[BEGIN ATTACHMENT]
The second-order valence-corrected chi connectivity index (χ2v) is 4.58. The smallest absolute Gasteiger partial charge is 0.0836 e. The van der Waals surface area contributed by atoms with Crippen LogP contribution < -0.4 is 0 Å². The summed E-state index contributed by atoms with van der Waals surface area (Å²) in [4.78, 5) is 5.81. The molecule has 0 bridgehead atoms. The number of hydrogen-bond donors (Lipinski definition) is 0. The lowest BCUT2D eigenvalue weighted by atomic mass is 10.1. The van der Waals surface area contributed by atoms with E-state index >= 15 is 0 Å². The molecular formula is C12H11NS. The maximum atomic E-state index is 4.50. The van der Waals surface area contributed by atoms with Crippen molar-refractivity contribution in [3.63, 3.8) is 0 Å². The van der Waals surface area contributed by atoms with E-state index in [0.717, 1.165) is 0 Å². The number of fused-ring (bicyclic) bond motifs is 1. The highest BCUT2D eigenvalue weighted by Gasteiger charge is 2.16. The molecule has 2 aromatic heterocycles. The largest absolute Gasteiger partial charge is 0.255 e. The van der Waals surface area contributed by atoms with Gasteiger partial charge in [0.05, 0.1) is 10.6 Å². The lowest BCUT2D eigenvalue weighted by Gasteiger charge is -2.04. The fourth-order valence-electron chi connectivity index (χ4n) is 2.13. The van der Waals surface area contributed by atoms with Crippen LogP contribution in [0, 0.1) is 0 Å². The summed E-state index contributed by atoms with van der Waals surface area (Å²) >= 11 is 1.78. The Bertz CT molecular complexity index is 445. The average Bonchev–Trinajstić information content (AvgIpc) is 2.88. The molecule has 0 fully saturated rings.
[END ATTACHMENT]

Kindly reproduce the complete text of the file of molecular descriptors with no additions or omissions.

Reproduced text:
The second-order valence-corrected chi connectivity index (χ2v) is 4.58. The smallest absolute Gasteiger partial charge is 0.0836 e. The van der Waals surface area contributed by atoms with Crippen LogP contribution < -0.4 is 0 Å². The summed E-state index contributed by atoms with van der Waals surface area (Å²) in [4.78, 5) is 5.81. The molecule has 0 bridgehead atoms. The number of hydrogen-bond donors (Lipinski definition) is 0. The lowest BCUT2D eigenvalue weighted by atomic mass is 10.1. The van der Waals surface area contributed by atoms with E-state index >= 15 is 0 Å². The molecular formula is C12H11NS. The maximum atomic E-state index is 4.50. The van der Waals surface area contributed by atoms with Crippen molar-refractivity contribution in [3.63, 3.8) is 0 Å². The van der Waals surface area contributed by atoms with E-state index in [0.717, 1.165) is 0 Å². The number of fused-ring (bicyclic) bond motifs is 1. The highest BCUT2D eigenvalue weighted by Gasteiger charge is 2.16. The molecule has 2 aromatic heterocycles. The largest absolute Gasteiger partial charge is 0.255 e. The van der Waals surface area contributed by atoms with Gasteiger partial charge in [0.05, 0.1) is 10.6 Å². The lowest BCUT2D eigenvalue weighted by Gasteiger charge is -2.04. The fourth-order valence-electron chi connectivity index (χ4n) is 2.13. The van der Waals surface area contributed by atoms with Crippen LogP contribution in [0, 0.1) is 0 Å². The summed E-state index contributed by atoms with van der Waals surface area (Å²) >= 11 is 1.78. The Bertz CT molecular complexity index is 445. The average Bonchev–Trinajstić information content (AvgIpc) is 2.88. The molecule has 0 fully saturated rings.